1. ESRC Genomics Network (archive)
  2. Gengage
  3. The Human Genre Project

Cesagen · People

Dr. Joan Haran

Cesagen Research Fellow


029 2087 0137






6 Museum Place


Joan Haran has a BA (Hons) in Literature and History from North Staffordshire Polytechnic, an MA (Dist) in Gender, Society and Culture from Birkbeck College, University of London and a PhD in Sociology from Warwick University. As Research Associate on the flagship project on Media Culture and Genomics (April 2004 – March 2007) in the first phase of Cesagen’s work programme, she co-authored the monograph Human Cloning in the Media: From science fiction to science practice (Routledge 2008). This volume drew together media, cultural, and feminist technoscience studies preoccupations and methodologies to document the symbolic and material labour of making genomics in the media. The book focuses on the mediation of human cloning as an exemplary case study in the media construction of genomic science, highlighting the rhetorical construction of boundaries between science fact and science fiction, between therapeutic cloning and reproductive cloning and between reputable and disreputable scientists – ‘mavericks, madmen and fallen heroes’.

Current Projects

Accounting for Knowledge of Genetics and Cloning in Mass ObservationGenetic Fictions: Genes, Gender and GenreThe HFEA, ART Markets and Public Consultation
Imaginaries: Mapping the conceptual terrain of STS’s uses of the concept The Publics of Bioscience



Haran, J. , Kitzinger, J., McNeil, M. and O’Riordan, K. (2008) Human Cloning in the Media: From Science Fiction to Science Practice, London : Routledge

Journal Articles:

Haran, J. (2010) ‘Redefining Hope as Praxis’ in Journal for Cultural Research 14 (3) 393-408

Haran, J. and Kitzinger, J. (2010) 'Modest Witnessing and managing the boundaries between science and the media: a case study of breakthrough and scandal', Public Understanding of Science. 18(6): 634-652. DOI: 10.1177/0963662509338324 PDF

O’Riordan, K. and Haran, J. (2009) ‘From reproduction to research: sourcing eggs, IVF and cloning in the UK, in Feminist Theory 10 (2) 191-210

Haran, J. (2007) 'Managing the Boundaries Between Maverick Cloners and Mainstream Scientists: The Life Cycle of a News Event in a Contested Field', New Genetics and Society 26(2).

Haran, J. and O’Riordan, K. (2006) 'Women, Feminism and Human Cloning: Recirculating Concerns and Critiques', Feminist Media Studies 6(2): 217-222.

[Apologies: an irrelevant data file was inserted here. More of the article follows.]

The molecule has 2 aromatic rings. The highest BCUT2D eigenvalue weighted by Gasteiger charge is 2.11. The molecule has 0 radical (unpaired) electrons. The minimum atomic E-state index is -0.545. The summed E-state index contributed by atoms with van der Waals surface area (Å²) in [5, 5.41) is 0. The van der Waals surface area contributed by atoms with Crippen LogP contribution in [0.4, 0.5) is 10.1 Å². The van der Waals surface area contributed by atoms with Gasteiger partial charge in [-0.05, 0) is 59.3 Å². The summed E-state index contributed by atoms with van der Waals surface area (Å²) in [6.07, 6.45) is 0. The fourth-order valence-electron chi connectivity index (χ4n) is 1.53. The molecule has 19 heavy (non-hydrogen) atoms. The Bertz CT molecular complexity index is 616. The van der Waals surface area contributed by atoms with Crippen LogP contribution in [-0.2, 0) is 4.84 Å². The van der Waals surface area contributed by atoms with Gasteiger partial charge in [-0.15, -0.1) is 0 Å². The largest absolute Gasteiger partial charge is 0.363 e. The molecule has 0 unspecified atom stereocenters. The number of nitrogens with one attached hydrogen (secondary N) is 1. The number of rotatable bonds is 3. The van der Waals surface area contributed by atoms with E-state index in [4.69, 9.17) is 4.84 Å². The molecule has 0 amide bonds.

Haran, J. (2004) 'Theorizing (hetero)sexuality and (fe)male dominance', Extrapolation 45(1): 89-102.

Book Chapters:

Haran, J. (2011) ‘Campaigns and Coalitions: Governance by Media’ in Rödder, S., Franzen, M. and P. Weingart (2011) The Sciences' Media Connection – Communication to the Public and its Repercussions. Sociology of the Sciences Yearbook, Dordrecht: Springer.

Haran, J. (2009) 'Human Genetics and Cloning in the Media: Mapping the Research Field' in Atkinson, P., Glasner, P. and Lock, M. (eds) Handbook of Genetics and Society: Mapping the New Genomic Era. London: Routledge:203-221.

Haran, J. (2006) 'Simians, Cyborgs and Women in "Rachel in Love"', in J. Larbalestier (ed) Daughters of Earth: Feminist Science Fiction in the Twentieth Century, Middletown, Connecticut: Wesleyan University Press.

Research Interests

Joan’s key research interests revolve around gender, representation and technoscience, and she is particularly interested in the policing of boundaries between science fact and science fiction. A significant strand of her personal research focuses on feminist science fiction and the communities which produce and are produced by that genre. Since completion of the flagship project, Joan has continued to pursue research on the mediation of genomics across a range of topics and genres. One strand of research has involved monitoring the media relations and public consultation exercises conducted by scientists and policymakers with regard to the governance of embryological research. Another major strand examines the representation in fiction of contemporary and emerging biotechnologies and the social, political and ethical challenges they pose. She is currently developing a monograph provisionally entitled Genetic Fictions: Genes, Gender and Genre.

Research tags

cultural representations   media   stem cells   cloning   gender